ATG9A and ATG2A form a heteromeric complex essential for autophagosome formation.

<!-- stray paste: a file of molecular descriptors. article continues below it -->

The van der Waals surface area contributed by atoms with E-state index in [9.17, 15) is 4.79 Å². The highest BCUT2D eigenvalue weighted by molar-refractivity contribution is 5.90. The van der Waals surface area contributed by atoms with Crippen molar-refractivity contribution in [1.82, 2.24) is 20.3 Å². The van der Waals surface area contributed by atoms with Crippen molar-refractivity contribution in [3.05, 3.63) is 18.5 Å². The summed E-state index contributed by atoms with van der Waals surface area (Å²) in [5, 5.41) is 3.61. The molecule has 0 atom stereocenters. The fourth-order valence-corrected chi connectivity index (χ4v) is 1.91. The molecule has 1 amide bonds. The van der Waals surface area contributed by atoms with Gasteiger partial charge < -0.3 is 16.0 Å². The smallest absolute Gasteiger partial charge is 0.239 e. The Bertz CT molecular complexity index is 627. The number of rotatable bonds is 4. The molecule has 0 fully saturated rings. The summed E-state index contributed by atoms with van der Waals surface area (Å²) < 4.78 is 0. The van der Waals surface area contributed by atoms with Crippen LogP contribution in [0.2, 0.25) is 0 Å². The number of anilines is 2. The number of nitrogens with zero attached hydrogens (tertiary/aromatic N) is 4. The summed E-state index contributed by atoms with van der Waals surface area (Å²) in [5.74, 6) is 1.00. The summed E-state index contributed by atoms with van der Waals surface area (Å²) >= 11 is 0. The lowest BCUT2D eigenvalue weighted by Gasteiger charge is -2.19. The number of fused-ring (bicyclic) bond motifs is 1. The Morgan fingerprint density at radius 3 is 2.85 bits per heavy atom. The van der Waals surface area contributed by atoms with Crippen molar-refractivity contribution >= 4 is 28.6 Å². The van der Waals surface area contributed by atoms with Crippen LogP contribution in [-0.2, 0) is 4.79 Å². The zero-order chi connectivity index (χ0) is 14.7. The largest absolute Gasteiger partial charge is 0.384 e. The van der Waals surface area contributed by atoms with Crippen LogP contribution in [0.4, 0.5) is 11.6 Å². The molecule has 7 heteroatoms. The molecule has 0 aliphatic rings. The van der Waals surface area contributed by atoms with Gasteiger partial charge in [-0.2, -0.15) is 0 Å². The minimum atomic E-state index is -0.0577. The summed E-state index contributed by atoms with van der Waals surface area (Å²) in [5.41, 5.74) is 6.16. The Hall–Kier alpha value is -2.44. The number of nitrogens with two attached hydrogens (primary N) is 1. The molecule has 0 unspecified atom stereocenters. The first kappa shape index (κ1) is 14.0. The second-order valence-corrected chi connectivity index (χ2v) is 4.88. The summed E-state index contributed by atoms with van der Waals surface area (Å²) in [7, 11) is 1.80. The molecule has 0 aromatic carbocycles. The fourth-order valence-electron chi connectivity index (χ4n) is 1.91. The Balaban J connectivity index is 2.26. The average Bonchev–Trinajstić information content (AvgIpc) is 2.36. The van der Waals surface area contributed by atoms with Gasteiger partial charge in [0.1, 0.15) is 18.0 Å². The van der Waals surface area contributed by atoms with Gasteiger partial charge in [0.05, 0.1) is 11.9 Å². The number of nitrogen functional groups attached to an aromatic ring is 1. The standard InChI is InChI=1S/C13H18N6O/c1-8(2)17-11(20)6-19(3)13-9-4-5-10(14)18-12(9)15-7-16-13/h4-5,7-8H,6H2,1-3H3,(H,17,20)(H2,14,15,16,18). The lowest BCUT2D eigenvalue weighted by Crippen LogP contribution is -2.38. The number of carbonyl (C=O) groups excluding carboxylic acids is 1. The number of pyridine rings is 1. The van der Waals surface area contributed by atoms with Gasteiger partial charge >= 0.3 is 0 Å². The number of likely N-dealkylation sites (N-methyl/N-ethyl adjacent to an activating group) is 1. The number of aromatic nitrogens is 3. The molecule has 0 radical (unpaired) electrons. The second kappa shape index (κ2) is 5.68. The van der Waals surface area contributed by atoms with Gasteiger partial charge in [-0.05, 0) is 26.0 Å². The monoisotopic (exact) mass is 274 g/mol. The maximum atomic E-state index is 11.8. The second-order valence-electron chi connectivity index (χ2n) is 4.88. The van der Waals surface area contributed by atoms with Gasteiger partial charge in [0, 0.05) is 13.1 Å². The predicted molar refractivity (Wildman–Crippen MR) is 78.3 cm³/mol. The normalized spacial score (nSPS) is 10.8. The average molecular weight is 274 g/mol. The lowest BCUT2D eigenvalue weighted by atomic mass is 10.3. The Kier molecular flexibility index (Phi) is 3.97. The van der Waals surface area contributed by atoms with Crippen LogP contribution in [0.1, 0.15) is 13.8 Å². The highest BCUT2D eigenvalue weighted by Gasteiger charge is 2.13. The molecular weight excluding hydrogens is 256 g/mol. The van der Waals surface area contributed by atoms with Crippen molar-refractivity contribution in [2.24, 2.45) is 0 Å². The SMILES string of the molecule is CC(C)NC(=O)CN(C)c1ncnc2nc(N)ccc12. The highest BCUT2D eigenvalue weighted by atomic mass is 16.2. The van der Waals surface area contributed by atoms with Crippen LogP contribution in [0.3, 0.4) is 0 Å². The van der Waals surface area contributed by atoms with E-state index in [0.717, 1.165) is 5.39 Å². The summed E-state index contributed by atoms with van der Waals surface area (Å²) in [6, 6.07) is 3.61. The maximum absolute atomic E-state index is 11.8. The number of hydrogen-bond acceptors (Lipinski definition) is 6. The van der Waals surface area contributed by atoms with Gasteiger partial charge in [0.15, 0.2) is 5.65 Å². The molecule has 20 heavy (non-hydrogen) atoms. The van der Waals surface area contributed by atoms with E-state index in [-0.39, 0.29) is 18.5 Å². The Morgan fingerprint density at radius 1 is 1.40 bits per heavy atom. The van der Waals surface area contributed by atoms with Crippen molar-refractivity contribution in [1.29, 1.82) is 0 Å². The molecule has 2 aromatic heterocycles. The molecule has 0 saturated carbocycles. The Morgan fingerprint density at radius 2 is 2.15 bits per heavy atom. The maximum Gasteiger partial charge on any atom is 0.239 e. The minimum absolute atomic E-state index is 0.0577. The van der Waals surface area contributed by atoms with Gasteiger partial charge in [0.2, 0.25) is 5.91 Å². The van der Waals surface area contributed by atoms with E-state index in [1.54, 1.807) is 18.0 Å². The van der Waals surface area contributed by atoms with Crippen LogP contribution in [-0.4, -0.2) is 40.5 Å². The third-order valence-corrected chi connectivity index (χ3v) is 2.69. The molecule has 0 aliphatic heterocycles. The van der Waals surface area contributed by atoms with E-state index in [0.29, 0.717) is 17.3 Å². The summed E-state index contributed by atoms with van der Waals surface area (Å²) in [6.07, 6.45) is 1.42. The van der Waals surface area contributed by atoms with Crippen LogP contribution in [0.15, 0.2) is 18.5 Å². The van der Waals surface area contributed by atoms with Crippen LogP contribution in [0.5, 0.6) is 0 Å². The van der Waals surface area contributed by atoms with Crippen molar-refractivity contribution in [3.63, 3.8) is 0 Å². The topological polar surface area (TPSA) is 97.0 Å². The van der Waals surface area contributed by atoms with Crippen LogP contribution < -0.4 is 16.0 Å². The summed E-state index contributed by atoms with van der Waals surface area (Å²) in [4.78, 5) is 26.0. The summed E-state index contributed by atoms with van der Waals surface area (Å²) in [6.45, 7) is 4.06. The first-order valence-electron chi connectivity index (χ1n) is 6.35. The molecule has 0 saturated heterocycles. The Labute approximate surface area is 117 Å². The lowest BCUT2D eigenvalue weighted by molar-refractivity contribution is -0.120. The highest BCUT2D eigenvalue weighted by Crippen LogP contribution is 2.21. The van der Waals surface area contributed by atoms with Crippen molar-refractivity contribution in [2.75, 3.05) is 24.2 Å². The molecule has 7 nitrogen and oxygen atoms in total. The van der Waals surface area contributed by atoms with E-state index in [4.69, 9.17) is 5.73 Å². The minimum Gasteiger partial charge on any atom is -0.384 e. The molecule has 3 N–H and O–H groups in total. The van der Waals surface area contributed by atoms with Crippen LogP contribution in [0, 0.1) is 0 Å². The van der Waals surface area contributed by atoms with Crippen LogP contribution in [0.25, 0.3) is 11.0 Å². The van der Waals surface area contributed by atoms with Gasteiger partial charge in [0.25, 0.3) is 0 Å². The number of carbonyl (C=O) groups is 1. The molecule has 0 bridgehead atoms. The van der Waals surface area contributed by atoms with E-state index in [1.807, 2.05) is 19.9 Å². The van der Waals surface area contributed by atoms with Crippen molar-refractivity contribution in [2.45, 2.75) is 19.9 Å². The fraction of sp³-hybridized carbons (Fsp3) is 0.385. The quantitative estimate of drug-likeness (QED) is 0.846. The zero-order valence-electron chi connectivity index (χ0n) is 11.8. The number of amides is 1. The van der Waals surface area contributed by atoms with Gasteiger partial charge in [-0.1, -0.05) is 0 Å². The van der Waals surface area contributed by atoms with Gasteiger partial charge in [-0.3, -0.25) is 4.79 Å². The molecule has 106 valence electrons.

ATG9A and ATG2A are essential core members of the autophagy machinery. ATG9A is a lipid scramblase that allows equilibration of lipids across a membrane bilayer, while ATG2A facilitates lipid flow between tethered membranes. Although both have been functionally linked during the formation of autophagosomes, the molecular details and consequences of their interaction remain unclear. By combining data from peptide arrays, crosslinking and hydrogen deuterium exchange mass spectrometry, together with cryo-electron microscopy, we propose a molecular model of the ATG9A-2A complex. Using this integrative structure modelling approach, we identify several interfaces mediating ATG9A-2A interaction which would allow a direct transfer of lipids from ATG2A into the lipid-binding perpendicular branch of ATG9A. Mutational analyses combined with functional activity assays demonstrate their importance for autophagy, thereby shedding light on this protein complex at the heart of autophagy.